Komen Chronicles Of Hope: 23-year breast cancer survivor will be honorary leader for race

Published on Saturday, 19 April 2014 23:09 - Written by

Komen Tyler

Editor’s note: The Chronicles of Hope are the real life stories of those helped by Komen for the Cure’s commitment to the care, research and understanding of breast cancer. These are their stories.

Karen Durham is a 23-year breast cancer survivor. In 1989 she was diagnosed with Stage II, ER+ breast cancer.

Ms. Durham remembers that at the time, “They didn’t know much more than that about it. They didn’t have the complete breakdown of tumors back then.”

Ms. Durham worked for the Federal Aviation Administration. She took a five-month leave of absence to receive treatment, which included a radical mastectomy, lymph node removal and nine months of chemotherapy.

In January 1991, immediately after finishing chemotherapy, a scan revealed that she had hyper dysplasia in her right breast. The doctor recommended surgery for the pre-cancerous condition and she underwent a second mastectomy.

At such a young age, Ms. Durham didn’t know anyone who had been diagnosed with any kind of cancer.

She recalled, “It was just before Christmas and I thought that I was going to die, I really did. My surgeon told me that I needed to get my affairs in order and I didn’t want to know what that meant.”

By March, Ms. Durham was attending a support group where she met and bonded with a woman who had been diagnosed one year before Ms. Durham, almost to the day. Ms. Durham learned that people could survive a cancer diagnosis.

She took another short leave of absence but worked through the majority of her treatment, including reconstruction.

She said it was difficult to return to work because everyone knew what she had been through. She suddenly felt weak in the male-centric workforce where she had worked as an electronic technician.

Due to her radical mastectomy, most of the muscle had been removed from her chest and she physically could not do the lifting she had done before. Because so many lymph nodes were removed, Ms. Durham suffers from chronic, sever lymphedema.

She has recurring infections in the left arm, wears a compression sleeve, and undergoes frequent manual lymph drainage.

Ms. Durham joined a work training program and soon became the communications manager for the Dallas/Fort Worth airport. Still, she felt as though her co-workers viewed her differently.

Thankfully, Ms. Durham had a good support system and her husband became her rock. Ms. Durham reports that during those early years “Tom did much better that I did!”

Today, her husband continues to be Ms. Durham’s greatest supporter.

After 19 years in remission, in February 2009, Ms. Durham was diagnosed with Stage IV metastatic breast cancer.

Ms. Durham is back in treatment, and Tom has accompanied her on all but one medical appointment. Her conclusion: “I think I’ll keep him!”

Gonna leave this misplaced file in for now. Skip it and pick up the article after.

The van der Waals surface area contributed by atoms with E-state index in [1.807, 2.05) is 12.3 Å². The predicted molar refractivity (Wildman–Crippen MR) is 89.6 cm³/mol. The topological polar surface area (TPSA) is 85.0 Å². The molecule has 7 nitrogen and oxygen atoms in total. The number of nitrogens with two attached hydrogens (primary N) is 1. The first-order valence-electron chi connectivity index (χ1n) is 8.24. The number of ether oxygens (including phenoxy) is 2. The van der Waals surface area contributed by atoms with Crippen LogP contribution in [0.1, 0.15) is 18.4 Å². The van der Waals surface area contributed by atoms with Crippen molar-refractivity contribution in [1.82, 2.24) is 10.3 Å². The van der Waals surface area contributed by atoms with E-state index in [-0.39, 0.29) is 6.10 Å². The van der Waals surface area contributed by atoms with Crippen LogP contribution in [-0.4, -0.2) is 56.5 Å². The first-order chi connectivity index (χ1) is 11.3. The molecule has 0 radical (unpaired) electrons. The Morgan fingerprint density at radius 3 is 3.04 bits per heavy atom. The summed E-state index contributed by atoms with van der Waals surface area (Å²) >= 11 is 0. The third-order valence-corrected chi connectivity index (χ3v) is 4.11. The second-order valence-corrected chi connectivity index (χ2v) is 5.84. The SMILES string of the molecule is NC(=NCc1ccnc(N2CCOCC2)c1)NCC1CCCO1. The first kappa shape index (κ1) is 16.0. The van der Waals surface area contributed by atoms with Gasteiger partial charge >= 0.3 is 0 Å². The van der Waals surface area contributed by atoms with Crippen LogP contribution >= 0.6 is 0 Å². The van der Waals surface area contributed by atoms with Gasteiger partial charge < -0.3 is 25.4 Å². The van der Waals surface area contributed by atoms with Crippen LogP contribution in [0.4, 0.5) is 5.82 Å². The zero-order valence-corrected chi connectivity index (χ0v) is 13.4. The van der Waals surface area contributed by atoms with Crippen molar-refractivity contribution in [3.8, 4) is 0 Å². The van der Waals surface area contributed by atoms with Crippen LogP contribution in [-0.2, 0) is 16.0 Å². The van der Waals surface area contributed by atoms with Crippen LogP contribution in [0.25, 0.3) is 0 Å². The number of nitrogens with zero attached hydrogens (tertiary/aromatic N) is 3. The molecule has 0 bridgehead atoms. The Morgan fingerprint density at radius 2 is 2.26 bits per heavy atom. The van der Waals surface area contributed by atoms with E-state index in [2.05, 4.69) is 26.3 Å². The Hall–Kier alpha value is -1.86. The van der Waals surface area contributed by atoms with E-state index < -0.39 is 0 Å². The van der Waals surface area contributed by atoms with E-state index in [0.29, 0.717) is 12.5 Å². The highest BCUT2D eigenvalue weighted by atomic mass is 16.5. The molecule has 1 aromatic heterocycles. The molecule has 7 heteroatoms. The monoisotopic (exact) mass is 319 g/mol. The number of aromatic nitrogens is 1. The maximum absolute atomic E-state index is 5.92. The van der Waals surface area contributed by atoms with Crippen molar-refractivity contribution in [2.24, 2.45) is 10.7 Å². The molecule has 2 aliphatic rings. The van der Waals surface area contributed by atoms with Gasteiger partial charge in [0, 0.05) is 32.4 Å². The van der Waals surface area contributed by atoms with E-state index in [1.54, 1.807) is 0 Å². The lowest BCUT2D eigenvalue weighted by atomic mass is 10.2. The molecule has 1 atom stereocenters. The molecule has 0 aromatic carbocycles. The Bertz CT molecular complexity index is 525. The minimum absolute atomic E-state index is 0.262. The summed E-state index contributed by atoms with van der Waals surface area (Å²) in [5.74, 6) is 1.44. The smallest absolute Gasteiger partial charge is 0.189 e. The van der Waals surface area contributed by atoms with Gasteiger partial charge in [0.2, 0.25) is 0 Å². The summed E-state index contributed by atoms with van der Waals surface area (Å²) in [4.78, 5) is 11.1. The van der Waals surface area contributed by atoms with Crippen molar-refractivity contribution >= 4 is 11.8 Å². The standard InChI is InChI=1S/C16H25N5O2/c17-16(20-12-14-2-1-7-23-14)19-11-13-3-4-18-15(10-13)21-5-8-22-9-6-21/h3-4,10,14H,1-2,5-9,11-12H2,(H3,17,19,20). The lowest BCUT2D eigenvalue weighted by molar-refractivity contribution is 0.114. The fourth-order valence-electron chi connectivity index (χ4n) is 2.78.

For Ms. Durham, the diagnosis of metastatic disease was “just as devastating, or even more so then the first time.”

The hardest thing has been the realization that surgery is not an option and that she will be in some kind of treatment for the rest of her life.

Ms. Durham has an unusual kind of metastasis that has resulted in an invasive tumor in a muscle under her left collarbone. She said, “It took me a year to accept that they were not going to remove the tumor.”

Doctors suggested that Ms. Durham join a clinical trial because there is no known treatment for breast cancer tumors that have invaded the muscle.

To date, Ms. Durham has experienced minimal side effects from a drug combination that has proven effective in patients with leukemia. The treatment has kept her cancer from growing for just over four years.

If the cancer does progress, Ms. Durham knows she will have to try a new treatment.

After completing treatment in 1991, Ms. Durham became deeply involved with Komen and served in several volunteer positions at the Dallas Affiliate.

In 1995, she moved to Tucson, Ariz., and became a founding board member of the Southern Arizona Komen Affiliate. When she returned to Texas in 2000, Ms. Durham became a volunteer for the Tyler affiliate, where she has held a myriad of roles and currently serves as the Affiliate Grants Chair. Ms. Durham represented the Tyler Affiliate at National Lobby Day in Washington, D.C., in 2008, and has been active in Komen public policy in Texas since 2007.

For many years of dedicated service, Ms. Durham has been acknowledged by the organization through the Komen Cameo Award (2005) and Promise of One Award (2009). In addition, the Tyler Affiliate awarded her with the Joyce Greenburg Volunteer of the Year Award (2011) and she will serve as this year’s Race for the Cure honorary chairwoman.